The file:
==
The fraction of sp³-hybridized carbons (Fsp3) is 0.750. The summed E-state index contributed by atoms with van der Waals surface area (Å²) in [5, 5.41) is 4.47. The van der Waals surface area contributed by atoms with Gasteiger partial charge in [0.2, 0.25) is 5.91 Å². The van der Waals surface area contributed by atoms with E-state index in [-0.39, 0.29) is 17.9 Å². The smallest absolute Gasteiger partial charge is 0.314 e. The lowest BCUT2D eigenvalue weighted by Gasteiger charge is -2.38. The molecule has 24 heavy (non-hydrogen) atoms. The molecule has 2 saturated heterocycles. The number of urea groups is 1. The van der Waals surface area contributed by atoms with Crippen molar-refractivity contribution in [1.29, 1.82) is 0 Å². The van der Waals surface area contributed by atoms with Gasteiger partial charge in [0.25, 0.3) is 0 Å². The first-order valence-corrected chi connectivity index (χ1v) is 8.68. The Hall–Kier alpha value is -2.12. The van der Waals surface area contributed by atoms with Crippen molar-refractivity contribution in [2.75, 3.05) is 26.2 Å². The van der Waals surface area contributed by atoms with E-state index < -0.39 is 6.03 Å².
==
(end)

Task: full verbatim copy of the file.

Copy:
The fraction of sp³-hybridized carbons (Fsp3) is 0.750. The summed E-state index contributed by atoms with van der Waals surface area (Å²) in [5, 5.41) is 4.47. The van der Waals surface area contributed by atoms with Gasteiger partial charge in [0.2, 0.25) is 5.91 Å². The van der Waals surface area contributed by atoms with E-state index in [-0.39, 0.29) is 17.9 Å². The smallest absolute Gasteiger partial charge is 0.314 e. The lowest BCUT2D eigenvalue weighted by Gasteiger charge is -2.38. The molecule has 24 heavy (non-hydrogen) atoms. The molecule has 2 saturated heterocycles. The number of urea groups is 1. The van der Waals surface area contributed by atoms with Crippen molar-refractivity contribution in [1.29, 1.82) is 0 Å². The van der Waals surface area contributed by atoms with Gasteiger partial charge in [0.25, 0.3) is 0 Å². The first-order valence-corrected chi connectivity index (χ1v) is 8.68. The Hall–Kier alpha value is -2.12. The van der Waals surface area contributed by atoms with Crippen molar-refractivity contribution in [2.75, 3.05) is 26.2 Å². The van der Waals surface area contributed by atoms with E-state index < -0.39 is 6.03 Å².